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Fortnightly Magazine - June 15 1995

PURPA: At Odds With the New Industry?

Lori A. Burkhart

The issue of the day is what to do with the Public Utility Regulatory Policies Act of 1978 (PURPA). Whether the act will be repealed or merely revised is open to debate, but the consensus is that changes are forthcoming.

Ever since the Federal Energy Regulatory Commission (FERC) issued its February order finding that the California commission had violated PURPA by requiring Southern California Edison Co. and San Diego Gas and Electric Co.

NY Approves Self-generation Deferral Incentives

Phillip S. Cross

The New York Public Service Commission (PSC) has approved a proposal by New York State Electric & Gas Corp., an electric utility, to offer a new rate mechanism to retain and regain low-load-factor (5 to 35 percent) customers with viable self-generation options.

EPE/CSW Merger Finds Favor at FERC

Lori A. Burkhart

Federal Energy Regulatory Commission (FERC) administrative law judge Jerome Nelson has found the proposed merger between Central and South West Corp. (CSW) and the bankrupt El Paso Electric Co. (EPE) consistent with the public interest (Docket Nos. EC94-7-000 and ER94-898-000). However, Judge Nelson recommended that approval be subject to a FERC decision on a number of comparability issues. (The FERC had issued an earlier opinion imposing comparability as part of the merger deal, but excepting ERCOT members.

N.C. Sets Rates for Information Superhighway

Phillip S. Cross

The North Carolina Utilities Commission (NCUC) has approved a series of charges levied by local exchange carriers (LECs) under their agreement with the state government to operate the North Carolina Information Highway (NCIH). The NCIH is a broadband network that

uses fiber-optic cable and advanced switching and transmission equipment to provide data, video, and imaging communications to sites throughout the state. The technology is not yet generally deployed in the public telephone network.

Sithe Alleges Niagara Mohawk Overcharged

Lori A. Burkhart

Sithe/Independence Power Partners, L.P., an independent power producer (IPP), has filed a petition at the Federal Energy Regulatory Commission (FERC) alleging that Niagara Mohawk Power Corp. (NMP) has been overcharging for electric transmission. Sithe believes NMP has been calculating transmission losses on an incremental basis; FERC policy requires that transmission losses be calculated on an average basis.

Alternative Regulation for Mass. Telecom Moves Forward

Phillip S. Cross

The Massachusetts Department of Public Utilities (DPU) has rejected challenges to an alternative price regulation plan proposed by NYNEX, a local exchange carrier (LEC). The New England Cable Television Association, Inc. had claimed that the DPU lacked authority to adopt a rate plan not tied directly to cost of service.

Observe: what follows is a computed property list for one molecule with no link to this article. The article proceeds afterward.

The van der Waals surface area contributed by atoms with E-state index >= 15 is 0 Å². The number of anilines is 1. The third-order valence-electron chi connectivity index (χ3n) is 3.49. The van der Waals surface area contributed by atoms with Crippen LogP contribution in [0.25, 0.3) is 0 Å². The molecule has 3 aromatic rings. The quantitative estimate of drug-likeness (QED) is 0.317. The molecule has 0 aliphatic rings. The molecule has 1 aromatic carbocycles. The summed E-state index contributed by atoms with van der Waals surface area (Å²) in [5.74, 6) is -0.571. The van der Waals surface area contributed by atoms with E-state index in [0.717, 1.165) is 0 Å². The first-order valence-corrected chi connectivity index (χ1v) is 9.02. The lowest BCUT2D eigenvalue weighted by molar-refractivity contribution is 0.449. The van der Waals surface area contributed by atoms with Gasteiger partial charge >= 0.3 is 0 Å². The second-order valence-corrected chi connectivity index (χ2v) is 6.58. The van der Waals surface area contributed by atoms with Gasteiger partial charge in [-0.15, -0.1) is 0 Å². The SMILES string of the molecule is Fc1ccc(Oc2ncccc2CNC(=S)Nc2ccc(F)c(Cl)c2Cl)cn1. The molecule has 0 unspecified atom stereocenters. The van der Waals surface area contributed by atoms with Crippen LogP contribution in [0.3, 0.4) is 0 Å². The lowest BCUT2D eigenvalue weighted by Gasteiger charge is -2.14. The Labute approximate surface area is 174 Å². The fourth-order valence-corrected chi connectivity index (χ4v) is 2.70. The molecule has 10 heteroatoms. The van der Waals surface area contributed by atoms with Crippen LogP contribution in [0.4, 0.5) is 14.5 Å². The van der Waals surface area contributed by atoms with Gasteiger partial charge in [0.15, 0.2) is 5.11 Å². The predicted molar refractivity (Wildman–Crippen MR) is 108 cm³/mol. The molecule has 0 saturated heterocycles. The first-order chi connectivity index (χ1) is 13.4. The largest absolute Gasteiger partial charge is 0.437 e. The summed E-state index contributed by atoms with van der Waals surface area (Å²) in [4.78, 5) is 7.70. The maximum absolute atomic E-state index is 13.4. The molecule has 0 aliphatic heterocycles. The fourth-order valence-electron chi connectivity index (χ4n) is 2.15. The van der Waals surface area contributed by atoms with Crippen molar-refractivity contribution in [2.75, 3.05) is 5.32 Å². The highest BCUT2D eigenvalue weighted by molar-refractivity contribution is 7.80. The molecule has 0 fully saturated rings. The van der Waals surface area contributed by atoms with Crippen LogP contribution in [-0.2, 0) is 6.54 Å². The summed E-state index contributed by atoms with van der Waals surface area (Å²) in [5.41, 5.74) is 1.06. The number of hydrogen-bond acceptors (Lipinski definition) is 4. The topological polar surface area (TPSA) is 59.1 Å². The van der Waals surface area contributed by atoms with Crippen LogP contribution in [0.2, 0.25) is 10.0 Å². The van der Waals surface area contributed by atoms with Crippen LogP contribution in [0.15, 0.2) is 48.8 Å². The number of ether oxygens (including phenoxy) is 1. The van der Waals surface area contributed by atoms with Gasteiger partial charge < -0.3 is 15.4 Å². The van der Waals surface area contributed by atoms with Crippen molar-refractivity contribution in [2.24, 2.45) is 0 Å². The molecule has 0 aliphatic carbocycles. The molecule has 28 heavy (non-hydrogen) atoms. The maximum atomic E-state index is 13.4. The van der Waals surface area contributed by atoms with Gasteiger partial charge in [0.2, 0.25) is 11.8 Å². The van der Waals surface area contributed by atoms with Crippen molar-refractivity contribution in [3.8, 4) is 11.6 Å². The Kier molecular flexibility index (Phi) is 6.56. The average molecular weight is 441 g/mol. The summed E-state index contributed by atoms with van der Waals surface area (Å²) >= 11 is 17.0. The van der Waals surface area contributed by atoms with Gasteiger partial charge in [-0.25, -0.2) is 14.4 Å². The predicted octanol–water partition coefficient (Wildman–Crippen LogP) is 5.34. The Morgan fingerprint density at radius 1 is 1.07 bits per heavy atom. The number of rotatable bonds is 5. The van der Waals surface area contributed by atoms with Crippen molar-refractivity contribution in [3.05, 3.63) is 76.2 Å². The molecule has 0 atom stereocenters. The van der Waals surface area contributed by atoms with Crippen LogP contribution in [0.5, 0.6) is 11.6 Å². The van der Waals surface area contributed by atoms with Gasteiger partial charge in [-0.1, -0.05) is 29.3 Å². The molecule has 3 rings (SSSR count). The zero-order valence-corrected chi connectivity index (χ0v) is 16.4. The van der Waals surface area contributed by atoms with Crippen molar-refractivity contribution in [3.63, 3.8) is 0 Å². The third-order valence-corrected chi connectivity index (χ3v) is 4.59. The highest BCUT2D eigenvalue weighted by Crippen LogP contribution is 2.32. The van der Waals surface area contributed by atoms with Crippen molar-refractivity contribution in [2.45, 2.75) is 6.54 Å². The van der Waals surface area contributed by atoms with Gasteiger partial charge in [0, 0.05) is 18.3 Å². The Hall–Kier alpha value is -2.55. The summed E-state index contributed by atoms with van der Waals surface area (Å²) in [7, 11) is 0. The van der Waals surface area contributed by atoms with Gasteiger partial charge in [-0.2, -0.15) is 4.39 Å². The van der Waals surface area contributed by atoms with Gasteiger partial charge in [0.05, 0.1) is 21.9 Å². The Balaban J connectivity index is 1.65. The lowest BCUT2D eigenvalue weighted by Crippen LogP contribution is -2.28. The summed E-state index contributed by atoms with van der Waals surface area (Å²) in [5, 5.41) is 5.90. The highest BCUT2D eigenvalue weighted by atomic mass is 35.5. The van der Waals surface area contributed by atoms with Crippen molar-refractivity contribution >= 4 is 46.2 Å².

Distributed Generation: Implications for Restructuring the Electric Power Industry

Mohamed M. El-Gasseir

Until a few years ago, the concept of distributed or modular generation was largely academic. Recent developments in the electric power industry, however, have brought this once esoteric subject to the attention of utility executives as well as state and federal policymakers. Centralized, large-scale plans to use modular generators and demand-side management (DSM) to displace utility investments in bulk-power resources and high-voltage transmission projects is unrealistic.

Financial News

Charles M. Studness

Regulation of the United Kingdom's 12 regional electricity distribution companies (RECs) has sought to promote efficiency through the use of price caps that are supposed to remain in place for five years without regulatory intervention. The benefits of cost reductions between reviews accrue to shareholders no matter how much earnings might rise. The idea was to provide more incentive than if earnings were subject to review whenever they exceed some specified level.

Productivity has increased enormously under this system.

Fossil Plant Decommissioning: Tracking Deferred Costs in a Competitive Market

John S. Ferguson

Widespread concern over nuclear plant decommissioning has triggered similar interest in the decommissioning of fossil-fired steam generating stations. This rising interest stems in part from the emergence of a competitive market in electric generation, which, among other things, threatens impairment of assets.

Fossil decommissioning issues are not nearly as contentious as those that attend nuclear plants.

DSM and the Transition to a Competitive Industry

Stephen E. Puican

Over the last decade, the Total Resource Cost

(TRC) test has become the dominant method of comparing the costs and benefits of demand-side management (DSM) programs. Yet the TRC test fails to recognize the negative rate impacts from reduced kilowatt-hour consumption. DSM advocates argue that more extensive DSM programs will compensate for this flaw. If all customers have an opportunity to participate in a DSM program, they claim, customers' total bills will fall in spite of rising rates that pay for the DSM investments.

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